The Seberger family attends Easter Mass at St. Wenceslaus in Omaha, where they are parishioners. COURTESY PHOTO


After experiencing tragedy, Omaha mother believes sorrow and joy can co-exist

“Jesus, this hurts.”

“Mary, this hurts.”

Jill Seberger repeats those phrases when she is overcome with sadness or grief. It helps her fight the temptation to despair and reminds her that she is not alone.

“Jesus and Mary both know pain and suffering to an extent we could never imagine,” she said. “This brings them into the scenario and also changes my perspective.”

Sadness and grief are familiar emotions for the mother of seven who lost her young son, Gus, in 2022 after he choked on a sandwich at the family’s home. Following his death, she suffered two miscarriages.

But Seberger also knows tremendous joy.

In February, she and her husband, Tim, welcomed their seventh son, Felix Augustine. The happiness she felt when Felix was born confirms her belief that joy and sorrow are often mixed together.


“Felix is such a joy,” she said. “It’s a blessing I can’t even fully comprehend to be able to participate with God in the creation of life. Our whole family was excited to have a baby in the house again. Before bed, most of the boys’ prayers are, ‘Thank you, God, for Felix and his smiles.'”

The Seberger boys meet their new little brother, Felix. COURTESY PHOTO

Seberger gave birth to Felix at CHI Health Lakeside, the same hospital where Gus was taken by ambulance after he choked. She had his prayer card with her when she was taken to the operating room for a Cesarean section.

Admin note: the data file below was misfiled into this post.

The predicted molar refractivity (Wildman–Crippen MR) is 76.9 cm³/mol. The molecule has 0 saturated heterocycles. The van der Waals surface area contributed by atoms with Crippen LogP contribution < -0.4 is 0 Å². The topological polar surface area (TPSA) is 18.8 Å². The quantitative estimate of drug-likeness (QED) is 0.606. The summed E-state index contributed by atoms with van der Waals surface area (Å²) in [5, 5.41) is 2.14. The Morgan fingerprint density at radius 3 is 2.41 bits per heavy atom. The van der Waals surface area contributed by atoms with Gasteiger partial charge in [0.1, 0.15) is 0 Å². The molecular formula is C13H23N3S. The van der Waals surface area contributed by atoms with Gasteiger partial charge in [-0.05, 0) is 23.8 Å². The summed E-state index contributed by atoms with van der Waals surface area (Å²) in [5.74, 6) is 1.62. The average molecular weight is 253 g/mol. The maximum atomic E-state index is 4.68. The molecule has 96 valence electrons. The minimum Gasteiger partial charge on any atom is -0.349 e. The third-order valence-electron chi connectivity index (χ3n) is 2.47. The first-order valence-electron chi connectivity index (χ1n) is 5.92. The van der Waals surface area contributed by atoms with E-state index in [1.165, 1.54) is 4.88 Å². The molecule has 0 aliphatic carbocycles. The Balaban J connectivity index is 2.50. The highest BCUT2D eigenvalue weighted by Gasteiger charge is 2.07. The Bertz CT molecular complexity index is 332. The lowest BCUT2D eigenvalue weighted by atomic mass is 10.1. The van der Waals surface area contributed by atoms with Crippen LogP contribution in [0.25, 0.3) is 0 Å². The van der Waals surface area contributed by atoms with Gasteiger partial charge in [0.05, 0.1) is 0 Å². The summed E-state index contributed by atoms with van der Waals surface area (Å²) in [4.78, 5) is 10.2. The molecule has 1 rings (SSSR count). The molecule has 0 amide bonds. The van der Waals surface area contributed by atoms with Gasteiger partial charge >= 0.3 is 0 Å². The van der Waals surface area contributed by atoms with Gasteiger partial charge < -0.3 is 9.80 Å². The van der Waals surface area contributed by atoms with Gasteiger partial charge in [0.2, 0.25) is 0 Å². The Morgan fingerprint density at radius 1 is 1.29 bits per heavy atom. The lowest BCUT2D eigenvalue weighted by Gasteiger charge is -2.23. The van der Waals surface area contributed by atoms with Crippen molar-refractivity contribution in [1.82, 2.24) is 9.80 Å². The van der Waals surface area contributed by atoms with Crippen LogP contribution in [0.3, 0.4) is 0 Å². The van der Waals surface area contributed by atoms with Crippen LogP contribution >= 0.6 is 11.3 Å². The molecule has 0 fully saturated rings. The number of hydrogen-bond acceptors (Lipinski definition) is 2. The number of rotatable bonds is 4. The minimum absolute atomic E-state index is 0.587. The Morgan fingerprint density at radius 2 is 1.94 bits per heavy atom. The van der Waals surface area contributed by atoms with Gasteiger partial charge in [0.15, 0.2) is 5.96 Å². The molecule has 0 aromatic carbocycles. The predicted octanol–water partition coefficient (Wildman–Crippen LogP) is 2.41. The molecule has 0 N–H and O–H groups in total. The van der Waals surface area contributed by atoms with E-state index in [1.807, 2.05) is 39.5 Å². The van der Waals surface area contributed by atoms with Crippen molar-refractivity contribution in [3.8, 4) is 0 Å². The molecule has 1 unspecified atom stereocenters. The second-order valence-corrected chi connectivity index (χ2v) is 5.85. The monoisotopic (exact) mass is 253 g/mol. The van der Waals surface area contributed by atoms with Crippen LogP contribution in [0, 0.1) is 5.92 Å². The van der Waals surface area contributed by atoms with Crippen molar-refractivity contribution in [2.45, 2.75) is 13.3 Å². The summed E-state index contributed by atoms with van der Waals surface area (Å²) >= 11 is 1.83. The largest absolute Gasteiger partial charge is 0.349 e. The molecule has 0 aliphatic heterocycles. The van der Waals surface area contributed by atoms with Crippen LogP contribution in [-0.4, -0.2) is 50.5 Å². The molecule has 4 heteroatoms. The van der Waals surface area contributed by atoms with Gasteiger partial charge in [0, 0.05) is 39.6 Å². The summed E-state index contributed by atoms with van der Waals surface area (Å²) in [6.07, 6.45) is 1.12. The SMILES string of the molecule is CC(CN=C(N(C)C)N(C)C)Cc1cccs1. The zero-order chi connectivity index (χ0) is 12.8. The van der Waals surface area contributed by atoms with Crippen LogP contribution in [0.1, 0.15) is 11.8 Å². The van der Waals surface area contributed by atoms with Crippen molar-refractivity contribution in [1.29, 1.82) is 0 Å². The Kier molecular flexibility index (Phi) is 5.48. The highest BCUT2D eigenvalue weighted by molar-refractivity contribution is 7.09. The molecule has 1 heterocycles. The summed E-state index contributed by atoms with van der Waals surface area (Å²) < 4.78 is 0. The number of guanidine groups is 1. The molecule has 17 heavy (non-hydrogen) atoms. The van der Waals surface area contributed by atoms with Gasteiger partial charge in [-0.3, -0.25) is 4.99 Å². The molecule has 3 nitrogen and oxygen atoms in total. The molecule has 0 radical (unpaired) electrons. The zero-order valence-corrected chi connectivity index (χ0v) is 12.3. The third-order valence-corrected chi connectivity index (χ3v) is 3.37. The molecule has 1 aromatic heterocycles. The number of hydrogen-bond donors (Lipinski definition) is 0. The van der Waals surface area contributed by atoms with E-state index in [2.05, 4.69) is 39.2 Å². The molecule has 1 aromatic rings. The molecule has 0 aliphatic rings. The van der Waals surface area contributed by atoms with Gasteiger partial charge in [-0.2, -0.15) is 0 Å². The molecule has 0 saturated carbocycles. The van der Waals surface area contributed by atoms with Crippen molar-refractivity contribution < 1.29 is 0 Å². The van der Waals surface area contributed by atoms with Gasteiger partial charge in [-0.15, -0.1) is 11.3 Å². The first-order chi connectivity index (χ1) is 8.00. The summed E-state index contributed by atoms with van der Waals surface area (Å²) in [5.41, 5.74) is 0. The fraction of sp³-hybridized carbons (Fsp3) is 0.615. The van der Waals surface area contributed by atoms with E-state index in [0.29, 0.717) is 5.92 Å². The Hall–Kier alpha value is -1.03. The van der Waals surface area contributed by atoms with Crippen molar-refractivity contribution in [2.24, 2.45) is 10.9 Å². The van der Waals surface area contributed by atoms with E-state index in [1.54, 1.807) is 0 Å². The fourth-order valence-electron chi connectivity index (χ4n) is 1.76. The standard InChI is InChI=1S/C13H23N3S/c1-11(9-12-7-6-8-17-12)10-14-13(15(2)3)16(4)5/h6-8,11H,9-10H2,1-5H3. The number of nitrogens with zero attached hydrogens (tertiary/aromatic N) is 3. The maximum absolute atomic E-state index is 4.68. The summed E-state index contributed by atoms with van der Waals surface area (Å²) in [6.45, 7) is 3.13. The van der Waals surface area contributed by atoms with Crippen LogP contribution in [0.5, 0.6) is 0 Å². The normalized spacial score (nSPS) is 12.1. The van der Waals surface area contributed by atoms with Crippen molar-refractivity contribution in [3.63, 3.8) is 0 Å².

“My head kind of alternates between being really shocked and stunned that Gus died – that it all actually happened and he’s not here anymore – to being amazed by the beauty of God’s plan and love,” she said.

Seberger describes the past two years as a rollercoaster, but “each phase seems to have its purpose.”

Every time she learned she was pregnant following Gus’ death, she would remind herself to say “yes” to whatever God gave her.

“I thought that might look a lot of different ways,” she said. “Miscarriage, a child with a disability, I wasn’t sure. So frequently, I would take a deep, slow breath and remind myself of God’s beautiful plans and my yes to whatever he wants.”

Having to undergo her first C-section didn’t seem like the beautiful birth she had prayed for. However, Felix’s birth was holy in ways she wasn’t expecting, like it “being 3 p.m. on a Friday and thinking of Jesus’ passion while laying on a table with my arms out like a cross. We were there with Gus on a Friday afternoon, too.”

As Mother’s Day approaches, Seberger encourages mothers – whether they are feeling joy, grief or a mixture of both – to take their feelings to God, Jesus, Mary or their favorite saint. “Look for the ways you are being formed from your suffering. God can make good out of anything, so try to notice the good He’s doing through your suffering.”



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